Streaming analytics is a powerful platform for system observability. It’s a way to monitor your infrastructure and respond to real-time events.

Your clients expect you to respond to issues quickly. They expect your systems to always be available. If you want to remain competitive, you need to stay on top of your systems and respond to issues as soon as they occur. As a matter of fact, preventing issues would be an even better option! Streaming analytics makes these things possible.

In this post, we’ll discuss what streaming analytics is, how you can take advantage of it, and how Scalyr can help you get started quickly.

A computer screen with a play button signifying streaming analytics

What Is Streaming Analytics?

Streaming analytics is a form of real-time monitoring. It analyzes data in real time, rather than processing it in batches or bulk after the events have occurred. Many tools already graph monitoring and logging data streams. They generate alerts based on simple thresholds or basic calculations. Streaming analytics goes a step further. It operates on data streams with continuous queries. Then, you can display updated results as new data arrives, or you can use it to take action.

Business analytics and business intelligence have both been around for a long time. But those legacy systems are limited to batch processing. They ingest log data in large chunks, often after many hours, and generate reports. This information is valuable. It can go a long way toward helping you increase profitability and avoid problems. But it’s not enough. You need to be able to process events in real-time, correlate them, and respond when necessary.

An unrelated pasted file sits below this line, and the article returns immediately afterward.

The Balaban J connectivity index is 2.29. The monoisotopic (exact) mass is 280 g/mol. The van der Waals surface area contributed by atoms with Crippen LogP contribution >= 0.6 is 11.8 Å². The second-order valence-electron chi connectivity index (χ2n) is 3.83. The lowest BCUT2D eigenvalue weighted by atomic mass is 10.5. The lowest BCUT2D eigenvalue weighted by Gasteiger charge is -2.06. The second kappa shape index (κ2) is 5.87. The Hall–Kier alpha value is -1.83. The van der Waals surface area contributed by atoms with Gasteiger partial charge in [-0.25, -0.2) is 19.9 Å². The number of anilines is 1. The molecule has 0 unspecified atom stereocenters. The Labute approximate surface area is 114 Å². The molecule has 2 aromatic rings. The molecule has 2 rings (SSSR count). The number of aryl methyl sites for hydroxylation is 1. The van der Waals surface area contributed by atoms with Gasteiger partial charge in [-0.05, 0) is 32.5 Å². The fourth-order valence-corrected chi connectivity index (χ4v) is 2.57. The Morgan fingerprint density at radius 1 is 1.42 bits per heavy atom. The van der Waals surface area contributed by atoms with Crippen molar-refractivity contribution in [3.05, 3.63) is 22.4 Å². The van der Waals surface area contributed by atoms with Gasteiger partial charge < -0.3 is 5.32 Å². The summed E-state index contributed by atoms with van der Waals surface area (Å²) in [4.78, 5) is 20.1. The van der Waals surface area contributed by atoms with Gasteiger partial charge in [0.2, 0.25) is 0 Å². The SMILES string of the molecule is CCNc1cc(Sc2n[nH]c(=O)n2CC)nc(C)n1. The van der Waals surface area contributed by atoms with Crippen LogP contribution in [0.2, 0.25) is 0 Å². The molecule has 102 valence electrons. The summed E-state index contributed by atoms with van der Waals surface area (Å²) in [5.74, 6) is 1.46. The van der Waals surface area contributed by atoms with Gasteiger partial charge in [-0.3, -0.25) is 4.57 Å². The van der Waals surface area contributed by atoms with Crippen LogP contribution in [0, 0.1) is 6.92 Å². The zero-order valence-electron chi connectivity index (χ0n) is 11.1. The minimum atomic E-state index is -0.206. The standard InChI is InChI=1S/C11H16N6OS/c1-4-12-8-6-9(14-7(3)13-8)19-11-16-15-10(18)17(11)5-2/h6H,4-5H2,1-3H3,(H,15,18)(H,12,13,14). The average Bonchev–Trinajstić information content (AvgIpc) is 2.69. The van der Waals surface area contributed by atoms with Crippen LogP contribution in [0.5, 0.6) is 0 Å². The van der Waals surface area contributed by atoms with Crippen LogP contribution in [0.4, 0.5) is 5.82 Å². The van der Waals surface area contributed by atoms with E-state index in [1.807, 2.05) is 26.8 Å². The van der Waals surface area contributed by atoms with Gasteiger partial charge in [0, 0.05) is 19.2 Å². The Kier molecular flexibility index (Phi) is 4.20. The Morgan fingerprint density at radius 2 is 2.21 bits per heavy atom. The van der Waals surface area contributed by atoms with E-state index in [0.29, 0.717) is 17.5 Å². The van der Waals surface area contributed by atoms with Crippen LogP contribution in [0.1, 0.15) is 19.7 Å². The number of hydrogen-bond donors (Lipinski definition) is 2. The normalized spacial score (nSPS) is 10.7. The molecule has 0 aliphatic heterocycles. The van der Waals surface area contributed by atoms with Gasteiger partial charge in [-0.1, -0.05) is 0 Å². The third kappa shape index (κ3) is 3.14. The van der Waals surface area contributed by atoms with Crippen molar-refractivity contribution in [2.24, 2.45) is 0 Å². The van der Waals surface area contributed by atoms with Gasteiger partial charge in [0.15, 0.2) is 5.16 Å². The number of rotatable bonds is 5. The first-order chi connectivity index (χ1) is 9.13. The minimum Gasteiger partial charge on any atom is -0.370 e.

Streaming Analytics Advantages

Streaming analytics can help your business in many ways. By harnessing your company’s data stream with continuous queries, you give yourself a competitive edge. You’re able to combat emerging threats as they arise. Plus, you can capitalize on opportunities before they disappear.

Manage Business Operations in Real Time

Analyzing activity after the fact tells you a lot about your business. But, by analyzing your business processes in real time, you can catch problems. You can also act on unique circumstances as they occur.

For example, streaming analytics can show you a sales spike as it happens. With this knowledge, you can arrange to increase your inventory or adjust the price. Learning about this spike in an end-of-day report is too late. You’re reading about an opportunity after it’s gone.

Streaming analytics avoids missed opportunities.

Real-time statistics tell you when the number of visitors to a sales page suddenly increases. Here again, you can take immediate action. Maybe it’s time to adjust the price, or the site navigation to drive more clicks. It could be a chance to introduce a new sales incentive. Streaming analytics means you avoid missing an opportunity to create more revenue.